§ 44. Mr. DALTON
asked the First Lord of the Admiralty how many capital ships and aircraft carriers, respectively, were actually scrapped in pursuance of the terms of the Washington Naval Conven- 17 tion of 1922; and what was the annual cost of the maintenance of those units in commission before they were scrapped?
§ The FIRST LORD of the ADMIRALTY (Mr. Bridgeman)
Twenty capital ships of the British Empire were scrapped in pursuance of the terms of the Washington Naval Convention of 1922; one additional ship was transformed into an accommodation vessel in accordance with the terms of the Treaty, and a further ship which might have been retained as an accommodation vessel was in fact scrapped. The Washington Treaty did not require the scrapping of any aircraft carriers of the British Empire.
None of the British ships were in full commission at the time of the Washington negotiations; some were in reserve or special commission, and others were out of commission. The only figures available now regarding the cost of maintenance of these ships indicate that the approximate expenditure for those in reserve was at the rate of about £100,000 a year each, nearly half of that sum being for pay of officers and men; the expenditure on those ships that were paid off would be considerably less.
§ 47. Mr. DALTON
asked the First Lord of the Admiralty how many units of the projected Admiralty programme of capital ships and aircraft carriers, respectively, were abandoned in consequence of the Washington Naval Convention of 1922; what would have been the approximate total capital cost of the construction of such units; and what would have been the approximate annual cost of their maintenance in commission?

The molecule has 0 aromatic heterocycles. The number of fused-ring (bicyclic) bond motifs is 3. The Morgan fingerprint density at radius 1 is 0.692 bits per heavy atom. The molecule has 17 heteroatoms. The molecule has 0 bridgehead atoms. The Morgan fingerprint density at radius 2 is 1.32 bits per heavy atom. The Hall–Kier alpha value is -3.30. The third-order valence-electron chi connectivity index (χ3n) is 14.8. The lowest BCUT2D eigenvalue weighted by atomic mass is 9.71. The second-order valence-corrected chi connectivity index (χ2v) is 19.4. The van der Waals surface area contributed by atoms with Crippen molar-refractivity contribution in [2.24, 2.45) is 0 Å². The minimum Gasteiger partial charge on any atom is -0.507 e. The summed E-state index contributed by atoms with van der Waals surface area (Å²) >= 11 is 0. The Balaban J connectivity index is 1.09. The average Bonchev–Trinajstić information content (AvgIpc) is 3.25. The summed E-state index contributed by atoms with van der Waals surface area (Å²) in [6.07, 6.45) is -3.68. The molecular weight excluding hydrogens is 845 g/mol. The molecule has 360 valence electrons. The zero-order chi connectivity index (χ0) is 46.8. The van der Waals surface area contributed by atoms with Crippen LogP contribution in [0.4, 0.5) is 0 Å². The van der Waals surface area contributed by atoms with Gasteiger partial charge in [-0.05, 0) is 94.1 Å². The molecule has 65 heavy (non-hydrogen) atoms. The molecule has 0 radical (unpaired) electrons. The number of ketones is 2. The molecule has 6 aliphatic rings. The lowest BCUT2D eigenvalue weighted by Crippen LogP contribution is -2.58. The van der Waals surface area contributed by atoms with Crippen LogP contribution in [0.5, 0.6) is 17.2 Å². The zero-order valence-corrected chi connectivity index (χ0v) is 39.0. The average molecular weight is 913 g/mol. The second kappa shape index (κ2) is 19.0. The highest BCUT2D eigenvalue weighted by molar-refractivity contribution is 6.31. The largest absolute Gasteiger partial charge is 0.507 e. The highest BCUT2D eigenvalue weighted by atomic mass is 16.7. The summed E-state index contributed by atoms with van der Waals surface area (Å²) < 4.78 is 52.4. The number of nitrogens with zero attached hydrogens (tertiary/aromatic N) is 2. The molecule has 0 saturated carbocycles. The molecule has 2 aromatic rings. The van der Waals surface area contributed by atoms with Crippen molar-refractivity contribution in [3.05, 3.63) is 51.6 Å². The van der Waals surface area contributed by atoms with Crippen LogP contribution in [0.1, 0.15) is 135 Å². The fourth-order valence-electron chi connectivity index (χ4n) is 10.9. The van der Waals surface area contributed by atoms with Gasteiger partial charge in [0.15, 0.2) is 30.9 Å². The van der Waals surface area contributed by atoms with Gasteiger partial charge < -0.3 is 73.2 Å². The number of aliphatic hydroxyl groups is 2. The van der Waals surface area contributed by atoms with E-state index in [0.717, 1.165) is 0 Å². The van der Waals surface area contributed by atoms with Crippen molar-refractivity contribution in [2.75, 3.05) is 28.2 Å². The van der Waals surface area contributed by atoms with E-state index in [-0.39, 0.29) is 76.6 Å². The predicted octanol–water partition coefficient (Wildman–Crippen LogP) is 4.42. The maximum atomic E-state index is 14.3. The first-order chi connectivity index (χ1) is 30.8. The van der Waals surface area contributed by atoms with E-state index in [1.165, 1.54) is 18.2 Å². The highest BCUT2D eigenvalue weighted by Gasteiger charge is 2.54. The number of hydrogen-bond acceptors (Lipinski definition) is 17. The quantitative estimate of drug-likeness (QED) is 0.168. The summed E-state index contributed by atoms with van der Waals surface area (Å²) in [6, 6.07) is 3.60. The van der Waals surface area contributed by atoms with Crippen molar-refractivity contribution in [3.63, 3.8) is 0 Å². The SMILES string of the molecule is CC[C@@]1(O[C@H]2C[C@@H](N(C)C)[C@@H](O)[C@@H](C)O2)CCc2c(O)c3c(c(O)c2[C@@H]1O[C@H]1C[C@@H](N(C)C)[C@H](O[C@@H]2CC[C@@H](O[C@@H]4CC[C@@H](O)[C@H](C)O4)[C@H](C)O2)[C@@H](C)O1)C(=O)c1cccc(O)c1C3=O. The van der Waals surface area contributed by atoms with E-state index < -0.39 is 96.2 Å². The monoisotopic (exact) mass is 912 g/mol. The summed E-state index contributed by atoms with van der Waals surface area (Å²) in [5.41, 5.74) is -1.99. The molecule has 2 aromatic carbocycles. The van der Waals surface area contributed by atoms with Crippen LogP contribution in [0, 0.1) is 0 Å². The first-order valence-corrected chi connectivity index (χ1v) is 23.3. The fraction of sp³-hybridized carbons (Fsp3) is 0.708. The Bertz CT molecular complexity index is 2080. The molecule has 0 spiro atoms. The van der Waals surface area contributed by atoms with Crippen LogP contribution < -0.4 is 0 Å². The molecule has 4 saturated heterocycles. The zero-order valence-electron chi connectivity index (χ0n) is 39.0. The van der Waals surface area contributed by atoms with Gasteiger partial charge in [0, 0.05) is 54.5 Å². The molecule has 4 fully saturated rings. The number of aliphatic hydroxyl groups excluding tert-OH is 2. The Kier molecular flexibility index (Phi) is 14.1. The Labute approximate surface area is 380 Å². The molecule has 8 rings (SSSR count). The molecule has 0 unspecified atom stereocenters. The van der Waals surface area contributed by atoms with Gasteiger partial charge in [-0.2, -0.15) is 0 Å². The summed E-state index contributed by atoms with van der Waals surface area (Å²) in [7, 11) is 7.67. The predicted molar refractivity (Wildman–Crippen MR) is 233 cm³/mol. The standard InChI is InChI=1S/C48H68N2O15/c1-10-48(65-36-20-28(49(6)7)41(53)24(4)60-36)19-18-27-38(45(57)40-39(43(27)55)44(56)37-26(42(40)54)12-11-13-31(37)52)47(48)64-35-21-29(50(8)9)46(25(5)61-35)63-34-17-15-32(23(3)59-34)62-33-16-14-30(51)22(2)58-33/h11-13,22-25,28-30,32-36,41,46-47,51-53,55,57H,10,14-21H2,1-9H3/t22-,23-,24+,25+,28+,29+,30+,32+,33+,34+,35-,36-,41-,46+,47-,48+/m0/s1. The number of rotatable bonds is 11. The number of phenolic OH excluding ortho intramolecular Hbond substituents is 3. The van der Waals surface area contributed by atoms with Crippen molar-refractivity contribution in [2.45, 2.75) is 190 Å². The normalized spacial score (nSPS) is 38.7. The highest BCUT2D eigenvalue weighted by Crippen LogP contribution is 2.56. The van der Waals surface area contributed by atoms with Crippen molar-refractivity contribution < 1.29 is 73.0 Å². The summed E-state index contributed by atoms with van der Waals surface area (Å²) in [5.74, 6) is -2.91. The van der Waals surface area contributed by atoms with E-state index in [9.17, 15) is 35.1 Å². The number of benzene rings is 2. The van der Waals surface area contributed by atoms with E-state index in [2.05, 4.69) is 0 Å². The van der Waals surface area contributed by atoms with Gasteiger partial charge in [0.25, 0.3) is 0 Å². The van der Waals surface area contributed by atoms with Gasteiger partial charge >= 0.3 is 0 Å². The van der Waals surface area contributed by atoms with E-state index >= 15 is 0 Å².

§ Mr. BRIDGEMAN
Four capital ships, included in the 1921–22 building programme, were abandoned in consequence of the Washington Naval Convention; no projected aircraft carriers were so abandoned. The approximate total capital cost of construction of the four capital ships was estimated as £30,000,000, of which we saved all but about £2,000,000.
It is impossible to state with any real accuracy what would have been the annual cost of maintenance of these capital ships in commission had they been completed, but I am of opinion that, as a rough estimate, the annual cost of maintaining, at present prices, each of these capital ships in full commission would have been £500,000.